If you’re an early bird and your brain functions during the day only, you take afternoon classes that end towards the evening. That way you get the chance to wake up early, study, go to class, come home, and shut your brain off because it’s not going to work at night anyways, this is me.
If you’re a night owl and your brain functions at night only, you take your morning classes that end towards late afternoon. That way you finish, come home, shower, have dinner, have some rest then pull your night owl personality out to study.
How am I supposed to handle it?
Alright, let’s face it. I know I told you that college is all about freedom, partying, having your own car and all of that bull. But it’s also about responsibility, grades, priorities, friends, love, work, and instructors who are dropping the weight of the entire world on your shoulders. My answer is very simple yet very complicated. Think.
There’s no room for panicking, procrastinating, getting drunk every night and “trok boukra la boukra”. No. Just, no.
College is the phase of your life where you shape yourself. You get sculpted into what you’re going to become. This is when you become what you want to be.
The major advice I can give you is: list your priorities each and every single week. Once you’ve set your priorities, you have the ability to divide your schedule (alright I come home, study until midnight then go out for a beer). Organize your thoughts, your tasks, your responsibilities, and think ahead.
I’m not trying to scare you here but I’m not going to take you to La La Land either. The moment you set foot on campus, you put yourself in the state of mind that you’re going to get beaten up but you’re not going to stay down. This is the sort of motivation that you need because unless you’re a fine-arts major, I’ve already said this: college is no walk in the park.
What kind of friends do I make?
Be friends with everyone, and I mean everyone. But keep in mind that there are two types of friends. The people you know and sit with at the cafeteria, and those you go out with late at night when you’re stressed out and you need to vent. Be friends with everyone in the sense that you need to get to a point where you don’t walk 10 meters without saying hi to 5 people.
But always keep your inner circle monitored and handpicked. You need to surround yourself with an entourage that would encourage you, stand by you and lift you up all the while you do the same to them. Your entourage influences you in ways you cannot imagine, without you even noticing it.
So aside from that, what do I worry about and what do I not give much importance to?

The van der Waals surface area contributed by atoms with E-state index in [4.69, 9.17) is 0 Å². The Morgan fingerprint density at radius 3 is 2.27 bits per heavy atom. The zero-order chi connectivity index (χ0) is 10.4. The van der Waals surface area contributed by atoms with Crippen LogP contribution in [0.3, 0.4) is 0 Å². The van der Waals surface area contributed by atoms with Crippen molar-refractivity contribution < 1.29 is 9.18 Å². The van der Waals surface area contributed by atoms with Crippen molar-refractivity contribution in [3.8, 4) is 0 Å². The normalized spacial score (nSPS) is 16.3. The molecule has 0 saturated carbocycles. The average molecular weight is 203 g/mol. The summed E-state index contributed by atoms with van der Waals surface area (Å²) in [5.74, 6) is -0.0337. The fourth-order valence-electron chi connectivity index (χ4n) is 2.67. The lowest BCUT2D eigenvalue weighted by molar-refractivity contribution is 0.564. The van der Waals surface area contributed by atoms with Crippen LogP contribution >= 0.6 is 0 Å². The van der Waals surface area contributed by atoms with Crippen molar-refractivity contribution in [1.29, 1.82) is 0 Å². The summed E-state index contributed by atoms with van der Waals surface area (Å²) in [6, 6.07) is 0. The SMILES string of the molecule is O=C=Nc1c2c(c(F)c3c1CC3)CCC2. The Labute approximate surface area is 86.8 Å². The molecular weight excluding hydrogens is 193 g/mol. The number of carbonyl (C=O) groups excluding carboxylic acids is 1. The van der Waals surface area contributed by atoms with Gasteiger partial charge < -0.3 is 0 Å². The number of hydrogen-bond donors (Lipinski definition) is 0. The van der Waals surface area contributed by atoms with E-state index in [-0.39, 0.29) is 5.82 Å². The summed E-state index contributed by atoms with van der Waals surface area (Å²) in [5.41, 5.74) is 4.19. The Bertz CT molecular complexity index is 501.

Alright this is something I’ve stressed over for 5 years. My brother graduated with a 3.7 GPA, got a scholarship for a master’s degree in Canada and I was sitting home wondering if I’m getting a D or a D+. What you need to keep in mind is that -unless you have a scholarship to worry about- your grade and your GPA mean absolutely nothing. Nada, rien, wala shi. And this is coming from someone who struggled to pass his courses, and have found countless job opportunities after less than a month of graduating.
The thing you need to worry about is building your personality because this is what your potential employers will look for. They won’t care if you’re an A student if you can’t get along with their colleagues. They couldn’t care less if you passed a course after failing it 3 times as long as you have the guts to stand up in front of an audience of a hundred-something people from all over the world and sell a product just because you’re a good public speaker and are charismatic. Your potential employer won’t care about that project you barely finished during your third year of architecture if you have the leadership skills to guide an entire team and coordinate with them, come up with a beautiful design and portray it in front of potential clients.
You see where I’m coming from?
Now unless you’re a med student, please do worry about the grade.
Last bottom line
I wanted to keep this short and sweet but this is something that is extremely important. If I could write and talk for hours, I wouldn’t have enough words or time to tell you how to handle college. What I can say is be smart, be safe, be very tactical when making your decisions and always defend yourself from any bad outside influence you might have.
And always, always, always improve yourself, your personality, your soft skills before anything else because whether or not you get a job, you’re going to be a full-time parent, husband, mentor, or teacher one day. If you don’t build yourself up during college, you won’t after it.
Oh and please, please, please, as stressful as it might get, try not to pick up smoking.
And if you didn’t get the title6 Top bun (high-school graduation), lower bun (college graduation), between both buns (college itself).